the Best in Fruit
BY DANA JACOBI
FOR THE AMERICAN INSTITUTE FOR CANCER RESEARCH
Equinox on March 20th marks the first day of spring. I celebrate
its arrival by serving steamed, tender asparagus and lightly
buttered, sweet green peas, two of the seasons earliest
though, I pass up the picture-perfect, California-grown strawberries
that glow prettily at the market. Glorious though they look,
their taste is often so disappointing that I prefer to serve
It may surprise
you to learn I sometimes prefer canned over fresh fruit. But,
at this time of year, it makes sense to use canned or frozen
fruit. Although many people disdain them because they are processed,
they taste better than most of the fresh fruit available in the
early spring. They also maintain their nutritional value.
fruit isnt always the best tasting is easy to forget. Todays
agricultural giants truck in apples from cold storage and haul
strawberries to market where snow still blankets the ground.
They bring apricots, nectarines and cherries from Chile, and
kiwi fruit from New Zealand. When it is still freezing outside,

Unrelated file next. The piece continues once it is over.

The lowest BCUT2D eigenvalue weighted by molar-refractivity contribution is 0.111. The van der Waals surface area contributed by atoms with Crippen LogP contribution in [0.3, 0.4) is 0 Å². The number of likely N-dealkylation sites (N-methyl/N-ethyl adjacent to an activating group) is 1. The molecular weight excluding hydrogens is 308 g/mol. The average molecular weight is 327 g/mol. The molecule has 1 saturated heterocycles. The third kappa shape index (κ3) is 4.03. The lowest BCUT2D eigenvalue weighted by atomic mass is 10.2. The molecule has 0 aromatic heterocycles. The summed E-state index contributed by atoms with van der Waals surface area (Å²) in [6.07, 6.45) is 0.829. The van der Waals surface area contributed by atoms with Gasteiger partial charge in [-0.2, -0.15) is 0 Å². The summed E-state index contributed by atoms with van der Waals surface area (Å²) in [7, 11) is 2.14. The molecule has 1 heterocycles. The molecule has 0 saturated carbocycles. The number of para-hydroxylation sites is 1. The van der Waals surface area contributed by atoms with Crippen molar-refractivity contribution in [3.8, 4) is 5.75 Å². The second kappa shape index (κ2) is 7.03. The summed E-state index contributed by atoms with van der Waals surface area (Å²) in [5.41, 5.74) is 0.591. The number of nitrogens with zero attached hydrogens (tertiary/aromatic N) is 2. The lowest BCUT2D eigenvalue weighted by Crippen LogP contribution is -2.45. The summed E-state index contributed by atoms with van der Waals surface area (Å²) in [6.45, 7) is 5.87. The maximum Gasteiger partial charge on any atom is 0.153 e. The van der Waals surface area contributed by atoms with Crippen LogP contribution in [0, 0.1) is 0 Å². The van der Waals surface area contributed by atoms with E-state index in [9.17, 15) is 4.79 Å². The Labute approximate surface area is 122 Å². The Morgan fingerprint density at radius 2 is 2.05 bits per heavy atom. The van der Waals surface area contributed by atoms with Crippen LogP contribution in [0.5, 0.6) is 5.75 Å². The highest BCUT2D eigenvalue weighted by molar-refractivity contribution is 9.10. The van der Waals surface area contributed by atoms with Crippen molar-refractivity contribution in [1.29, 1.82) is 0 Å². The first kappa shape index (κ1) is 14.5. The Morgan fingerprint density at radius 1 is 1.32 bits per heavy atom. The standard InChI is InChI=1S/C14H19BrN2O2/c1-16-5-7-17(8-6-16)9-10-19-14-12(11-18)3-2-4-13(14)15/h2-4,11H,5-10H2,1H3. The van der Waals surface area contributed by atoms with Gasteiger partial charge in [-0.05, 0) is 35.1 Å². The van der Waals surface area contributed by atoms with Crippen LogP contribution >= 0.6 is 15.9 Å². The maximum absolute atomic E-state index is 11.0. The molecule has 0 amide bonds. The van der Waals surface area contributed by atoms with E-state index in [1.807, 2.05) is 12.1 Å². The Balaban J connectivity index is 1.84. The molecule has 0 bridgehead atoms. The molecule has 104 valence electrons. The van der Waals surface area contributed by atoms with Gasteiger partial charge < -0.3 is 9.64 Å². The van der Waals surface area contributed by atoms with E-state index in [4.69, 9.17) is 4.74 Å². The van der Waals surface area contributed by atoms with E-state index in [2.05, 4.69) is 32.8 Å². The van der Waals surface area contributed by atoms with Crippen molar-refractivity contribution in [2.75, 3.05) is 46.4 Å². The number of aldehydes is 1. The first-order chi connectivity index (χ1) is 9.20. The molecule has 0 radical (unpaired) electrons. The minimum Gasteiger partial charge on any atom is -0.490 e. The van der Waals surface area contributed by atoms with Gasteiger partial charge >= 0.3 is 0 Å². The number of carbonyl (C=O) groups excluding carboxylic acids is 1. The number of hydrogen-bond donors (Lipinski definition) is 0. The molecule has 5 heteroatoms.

wheeling a cart down a produce aisle can make one feel like Alice
going through the looking glass into Wonderland.
But the fantasy
doesnt last long. Many fruits fare poorly in shipping unless
rock hard, especially pears. Some fruit is so hard, it crunches
when you bite into it. Picked long before reaching its sweet
but fragile peak, its flavor is modest.
fruit for processing is picked fully ripe, then handled quickly
to maintain its luscious flavor and nutritional content. These
hard realities are why canned fruit is a great choice.
you can make out-of-season fruit shine by providing some simple
attention in the kitchen. Sprinkle peeled, sliced navel oranges
with chopped candied ginger. Float thawed frozen berries and
halved, pitted cherries in orange juice spiked with a touch of
vanilla extract. Give canned pears gourmet appeal by gently simmering
them with dried cranberries and spices. The result is so good
people will think the recipe came from a celebrity chef.
- Makes 5 to 6 servings.
3 cups cranberry-raspberry
1/2 cup dried cranberries
2 strips orange zest, 2-inches x 1-inch
1/2 tsp. ground allspice
Pinch of ground cloves (or more, if desired)
Two cans (15 oz. each) pear halves in concentrated juice
juice, cranberries, zest and spices in a deep saucepan. Bring
to boil over medium-high heat. Reduce heat to medium and cook
until mixture is reduced to about 2 cups, about 10 to 12 minutes.
drain pears, reserving liquid for another use. (The juice makes
a refreshing beverage mixed equally with club soda.) Place pears
in a serving bowl. Pour hot liquid over pears. Set aside to cool
and let sit 20 minutes at room temperature before serving. (Pears
keep 3 to 4 days, refrigerated.)
Per serving: 183 calories, less than 1 g. total fat (0 g. saturated
fat), 46 g. carbohydrate, less than 1 g. protein, 3 g. dietary
fiber, 8 mg. sodium.